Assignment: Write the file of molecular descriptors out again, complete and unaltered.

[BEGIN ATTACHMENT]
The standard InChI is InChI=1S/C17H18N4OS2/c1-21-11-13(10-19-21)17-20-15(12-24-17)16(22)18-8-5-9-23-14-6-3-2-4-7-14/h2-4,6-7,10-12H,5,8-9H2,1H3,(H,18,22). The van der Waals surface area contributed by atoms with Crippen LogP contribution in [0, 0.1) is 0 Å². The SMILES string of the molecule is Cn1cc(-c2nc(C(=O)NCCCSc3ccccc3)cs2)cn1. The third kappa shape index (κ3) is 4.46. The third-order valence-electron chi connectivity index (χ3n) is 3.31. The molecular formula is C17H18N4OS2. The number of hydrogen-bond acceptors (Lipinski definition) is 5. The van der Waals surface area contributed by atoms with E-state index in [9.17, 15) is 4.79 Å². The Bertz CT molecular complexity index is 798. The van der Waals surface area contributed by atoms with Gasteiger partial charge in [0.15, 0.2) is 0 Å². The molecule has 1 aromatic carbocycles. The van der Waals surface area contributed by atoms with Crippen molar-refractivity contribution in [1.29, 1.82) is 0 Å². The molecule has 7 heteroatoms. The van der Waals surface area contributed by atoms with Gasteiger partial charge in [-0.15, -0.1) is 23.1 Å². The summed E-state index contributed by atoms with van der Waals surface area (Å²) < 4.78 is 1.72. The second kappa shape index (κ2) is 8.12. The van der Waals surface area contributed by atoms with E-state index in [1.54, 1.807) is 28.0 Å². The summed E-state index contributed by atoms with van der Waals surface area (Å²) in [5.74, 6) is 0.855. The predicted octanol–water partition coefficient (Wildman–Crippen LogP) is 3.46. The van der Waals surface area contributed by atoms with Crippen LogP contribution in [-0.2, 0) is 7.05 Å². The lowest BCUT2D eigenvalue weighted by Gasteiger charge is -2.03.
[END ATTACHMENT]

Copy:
The standard InChI is InChI=1S/C17H18N4OS2/c1-21-11-13(10-19-21)17-20-15(12-24-17)16(22)18-8-5-9-23-14-6-3-2-4-7-14/h2-4,6-7,10-12H,5,8-9H2,1H3,(H,18,22). The van der Waals surface area contributed by atoms with Crippen LogP contribution in [0, 0.1) is 0 Å². The SMILES string of the molecule is Cn1cc(-c2nc(C(=O)NCCCSc3ccccc3)cs2)cn1. The third kappa shape index (κ3) is 4.46. The third-order valence-electron chi connectivity index (χ3n) is 3.31. The molecular formula is C17H18N4OS2. The number of hydrogen-bond acceptors (Lipinski definition) is 5. The van der Waals surface area contributed by atoms with E-state index in [9.17, 15) is 4.79 Å². The Bertz CT molecular complexity index is 798. The van der Waals surface area contributed by atoms with Gasteiger partial charge in [0.15, 0.2) is 0 Å². The molecule has 1 aromatic carbocycles. The van der Waals surface area contributed by atoms with Crippen molar-refractivity contribution in [1.29, 1.82) is 0 Å². The molecule has 7 heteroatoms. The van der Waals surface area contributed by atoms with Gasteiger partial charge in [-0.15, -0.1) is 23.1 Å². The summed E-state index contributed by atoms with van der Waals surface area (Å²) < 4.78 is 1.72. The second kappa shape index (κ2) is 8.12. The van der Waals surface area contributed by atoms with E-state index in [1.54, 1.807) is 28.0 Å². The summed E-state index contributed by atoms with van der Waals surface area (Å²) in [5.74, 6) is 0.855. The predicted octanol–water partition coefficient (Wildman–Crippen LogP) is 3.46. The van der Waals surface area contributed by atoms with Crippen LogP contribution in [-0.2, 0) is 7.05 Å². The lowest BCUT2D eigenvalue weighted by Gasteiger charge is -2.03.